graphs. We can use it to generate a random incidence matrix with \(R = \{3,4,2\}\) and \(C = \{1,2,2,2,2\}\):

```
<- incidence.from.vector(c(4,3,2), c(1,2,2,2,2))
I
I#> [,1] [,2] [,3] [,4] [,5]
#> [1,] 1 1 1 0 1
#> [2,] 0 0 1 1 1
#> [3,] 0 1 0 1 0
rowSums(I) #Row marginals
#> [1] 4 3 2
colSums(I) #Column marginals
#> [1] 1 2 2 2 2
```

The `incidence.from.distributions()`

function generates an
incidence matrix (or bipartite graph) in which the row and column
marginals (or row and column node degrees) follow Beta distributions
with given shape parameters. Beta distributions are used because they
can flexibly capture many different distributional shapes:

A \(100 \times 100\) incidence
matrix with *approximately* **uniformly
distributed** row and column marginals:

```
<- incidence.from.distribution(R = 100, C = 100, P = 0.2,
I rowdist = c(1,1), coldist = c(1,1))
#>
#> === Suggested manuscript text and citations ===
#> We used the incidentally package for R (v1.0.2; Neal, 2022) to generate a random incidence matrix with 100 rows whose sums are approximately distributed as B(1,1), and 100 columns whose sums are approximately distributed as B(1,1).
#>
#> Neal, Z. P. (2022). incidentally: An R package to generate incidence matrices and bipartite graphs. OSF Preprints. https://doi.org/10.31219/osf.io/ectms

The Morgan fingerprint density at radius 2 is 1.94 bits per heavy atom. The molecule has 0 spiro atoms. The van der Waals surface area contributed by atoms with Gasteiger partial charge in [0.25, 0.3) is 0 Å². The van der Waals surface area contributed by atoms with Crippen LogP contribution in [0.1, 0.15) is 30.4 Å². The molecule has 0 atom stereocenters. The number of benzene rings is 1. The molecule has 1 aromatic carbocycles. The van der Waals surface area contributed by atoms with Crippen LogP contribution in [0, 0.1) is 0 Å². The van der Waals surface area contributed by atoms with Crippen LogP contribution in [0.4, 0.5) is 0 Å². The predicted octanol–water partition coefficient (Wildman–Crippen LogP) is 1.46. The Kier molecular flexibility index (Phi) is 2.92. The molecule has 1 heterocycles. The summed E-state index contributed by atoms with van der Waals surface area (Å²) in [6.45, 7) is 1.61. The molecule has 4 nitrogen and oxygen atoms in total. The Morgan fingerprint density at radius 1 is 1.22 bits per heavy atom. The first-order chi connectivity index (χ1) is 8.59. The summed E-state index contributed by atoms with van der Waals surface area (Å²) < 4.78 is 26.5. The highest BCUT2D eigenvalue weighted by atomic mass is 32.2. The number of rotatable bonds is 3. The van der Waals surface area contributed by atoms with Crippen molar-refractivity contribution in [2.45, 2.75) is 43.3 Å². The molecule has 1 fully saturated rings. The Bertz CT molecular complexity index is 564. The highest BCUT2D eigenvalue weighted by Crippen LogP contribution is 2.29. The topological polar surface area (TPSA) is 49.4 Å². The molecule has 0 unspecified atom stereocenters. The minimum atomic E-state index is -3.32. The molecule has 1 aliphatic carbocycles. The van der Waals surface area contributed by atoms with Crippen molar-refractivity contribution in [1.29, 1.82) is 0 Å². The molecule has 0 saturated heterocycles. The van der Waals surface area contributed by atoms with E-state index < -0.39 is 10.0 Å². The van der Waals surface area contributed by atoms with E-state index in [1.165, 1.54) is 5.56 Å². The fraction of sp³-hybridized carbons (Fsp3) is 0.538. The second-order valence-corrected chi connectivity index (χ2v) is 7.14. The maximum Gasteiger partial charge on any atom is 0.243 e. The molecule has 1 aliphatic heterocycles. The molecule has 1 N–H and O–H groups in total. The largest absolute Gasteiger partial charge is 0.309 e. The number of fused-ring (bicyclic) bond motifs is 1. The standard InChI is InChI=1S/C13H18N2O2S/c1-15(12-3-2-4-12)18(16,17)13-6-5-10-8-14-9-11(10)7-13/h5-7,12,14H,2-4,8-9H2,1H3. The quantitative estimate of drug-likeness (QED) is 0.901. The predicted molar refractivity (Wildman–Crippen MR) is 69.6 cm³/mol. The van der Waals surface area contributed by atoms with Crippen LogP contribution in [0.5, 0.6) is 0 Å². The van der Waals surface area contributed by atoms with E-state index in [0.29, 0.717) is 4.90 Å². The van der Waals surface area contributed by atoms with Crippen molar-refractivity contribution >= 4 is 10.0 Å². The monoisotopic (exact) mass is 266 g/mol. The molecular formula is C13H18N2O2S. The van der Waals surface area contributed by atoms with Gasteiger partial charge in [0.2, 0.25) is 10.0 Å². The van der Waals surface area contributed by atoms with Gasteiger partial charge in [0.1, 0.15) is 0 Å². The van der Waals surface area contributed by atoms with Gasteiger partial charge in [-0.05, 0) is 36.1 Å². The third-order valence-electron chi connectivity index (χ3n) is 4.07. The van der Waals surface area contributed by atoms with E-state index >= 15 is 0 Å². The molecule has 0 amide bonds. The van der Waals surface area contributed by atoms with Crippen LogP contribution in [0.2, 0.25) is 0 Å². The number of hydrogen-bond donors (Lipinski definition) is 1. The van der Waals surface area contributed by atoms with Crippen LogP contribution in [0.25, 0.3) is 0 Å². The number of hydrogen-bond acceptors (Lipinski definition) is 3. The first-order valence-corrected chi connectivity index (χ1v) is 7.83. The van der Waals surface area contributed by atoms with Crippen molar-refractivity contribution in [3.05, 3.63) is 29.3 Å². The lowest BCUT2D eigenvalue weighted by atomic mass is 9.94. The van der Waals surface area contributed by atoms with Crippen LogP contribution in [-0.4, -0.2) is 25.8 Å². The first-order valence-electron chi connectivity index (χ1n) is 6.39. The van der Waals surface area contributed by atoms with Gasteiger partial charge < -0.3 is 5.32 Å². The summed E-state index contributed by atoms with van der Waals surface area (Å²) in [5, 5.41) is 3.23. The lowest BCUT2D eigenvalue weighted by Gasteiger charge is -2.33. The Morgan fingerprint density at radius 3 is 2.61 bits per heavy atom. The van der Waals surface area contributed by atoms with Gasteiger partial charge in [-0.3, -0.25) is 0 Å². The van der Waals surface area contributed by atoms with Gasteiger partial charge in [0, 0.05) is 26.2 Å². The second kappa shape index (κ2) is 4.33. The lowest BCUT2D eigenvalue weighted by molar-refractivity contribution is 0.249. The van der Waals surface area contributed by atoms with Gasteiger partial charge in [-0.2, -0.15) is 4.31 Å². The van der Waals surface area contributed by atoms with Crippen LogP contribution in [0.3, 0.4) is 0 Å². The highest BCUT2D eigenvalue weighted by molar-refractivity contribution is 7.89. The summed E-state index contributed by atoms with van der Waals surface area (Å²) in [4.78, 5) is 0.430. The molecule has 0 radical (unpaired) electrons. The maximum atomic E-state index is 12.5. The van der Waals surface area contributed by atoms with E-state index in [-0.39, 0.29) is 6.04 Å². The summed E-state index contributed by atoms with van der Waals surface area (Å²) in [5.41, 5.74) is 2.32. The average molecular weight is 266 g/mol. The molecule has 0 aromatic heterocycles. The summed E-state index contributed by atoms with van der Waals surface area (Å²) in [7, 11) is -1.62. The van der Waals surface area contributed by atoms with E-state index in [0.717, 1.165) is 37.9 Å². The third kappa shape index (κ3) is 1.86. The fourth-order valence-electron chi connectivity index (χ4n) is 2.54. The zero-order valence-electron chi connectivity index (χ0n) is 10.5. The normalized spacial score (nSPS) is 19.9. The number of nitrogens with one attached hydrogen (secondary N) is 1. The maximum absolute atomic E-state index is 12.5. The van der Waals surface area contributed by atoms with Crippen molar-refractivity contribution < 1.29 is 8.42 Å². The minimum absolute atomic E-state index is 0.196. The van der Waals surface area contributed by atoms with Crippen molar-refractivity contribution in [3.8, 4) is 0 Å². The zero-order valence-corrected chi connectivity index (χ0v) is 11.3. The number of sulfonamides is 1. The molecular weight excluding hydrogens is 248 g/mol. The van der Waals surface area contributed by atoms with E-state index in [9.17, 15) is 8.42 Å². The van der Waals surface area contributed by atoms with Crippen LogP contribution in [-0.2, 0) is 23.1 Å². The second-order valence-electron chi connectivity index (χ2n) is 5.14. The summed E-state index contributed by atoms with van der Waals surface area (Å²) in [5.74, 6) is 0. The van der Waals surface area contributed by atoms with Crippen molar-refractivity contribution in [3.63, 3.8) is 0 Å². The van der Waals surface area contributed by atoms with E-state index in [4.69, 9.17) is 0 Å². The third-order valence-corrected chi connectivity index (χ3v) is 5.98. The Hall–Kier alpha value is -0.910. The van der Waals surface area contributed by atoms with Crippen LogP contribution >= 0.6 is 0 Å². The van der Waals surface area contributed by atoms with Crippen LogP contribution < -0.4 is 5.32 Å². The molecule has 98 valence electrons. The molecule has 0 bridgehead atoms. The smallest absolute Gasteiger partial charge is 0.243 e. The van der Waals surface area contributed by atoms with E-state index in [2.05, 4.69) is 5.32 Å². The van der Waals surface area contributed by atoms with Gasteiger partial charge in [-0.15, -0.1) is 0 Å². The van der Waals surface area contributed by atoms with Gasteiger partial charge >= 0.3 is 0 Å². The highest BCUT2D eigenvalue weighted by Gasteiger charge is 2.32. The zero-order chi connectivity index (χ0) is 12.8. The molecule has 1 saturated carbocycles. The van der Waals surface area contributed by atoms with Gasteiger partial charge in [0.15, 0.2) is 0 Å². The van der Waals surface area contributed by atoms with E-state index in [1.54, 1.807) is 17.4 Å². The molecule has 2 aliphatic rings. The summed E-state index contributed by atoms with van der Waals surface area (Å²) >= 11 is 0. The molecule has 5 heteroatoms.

hist(rowSums(I), main = "Row Marginals")
hist(colSums(I), main = "Column Marginals")
```

A \(100 \times 100\) incidence
matrix with *approximately* **right-tail
distributed** row and column marginals:

```
<- incidence.from.distribution(R = 100, C = 100, P = 0.2,
I rowdist = c(1,10), coldist = c(1,10))
#>
#> === Suggested manuscript text and citations ===
#> We used the incidentally package for R (v1.0.2; Neal, 2022) to generate a random incidence matrix with 100 rows whose sums are approximately distributed as B(1,10), and 100 columns whose sums are approximately distributed as B(1,10).
#>
#> Neal, Z. P. (2022). incidentally: An R package to generate incidence matrices and bipartite graphs. OSF Preprints. https://doi.org/10.31219/osf.io/ectms
hist(rowSums(I), main = "Row Marginals")
hist(colSums(I), main = "Column Marginals")
```

A \(100 \times 100\) incidence
matrix with *approximately* **left-tail
distributed** row and column marginals:

```
<- incidence.from.distribution(R = 100, C = 100, P = 0.2,
I rowdist = c(10,1), coldist = c(10,1))
#>
#> === Suggested manuscript text and citations ===
#> We used the incidentally package for R (v1.0.2; Neal, 2022) to generate a random incidence matrix with 100 rows whose sums are approximately distributed as B(10,1), and 100 columns whose sums are approximately distributed as B(10,1).
#>
#> Neal, Z. P. (2022). incidentally: An R package to generate incidence matrices and bipartite graphs. OSF Preprints. https://doi.org/10.31219/osf.io/ectms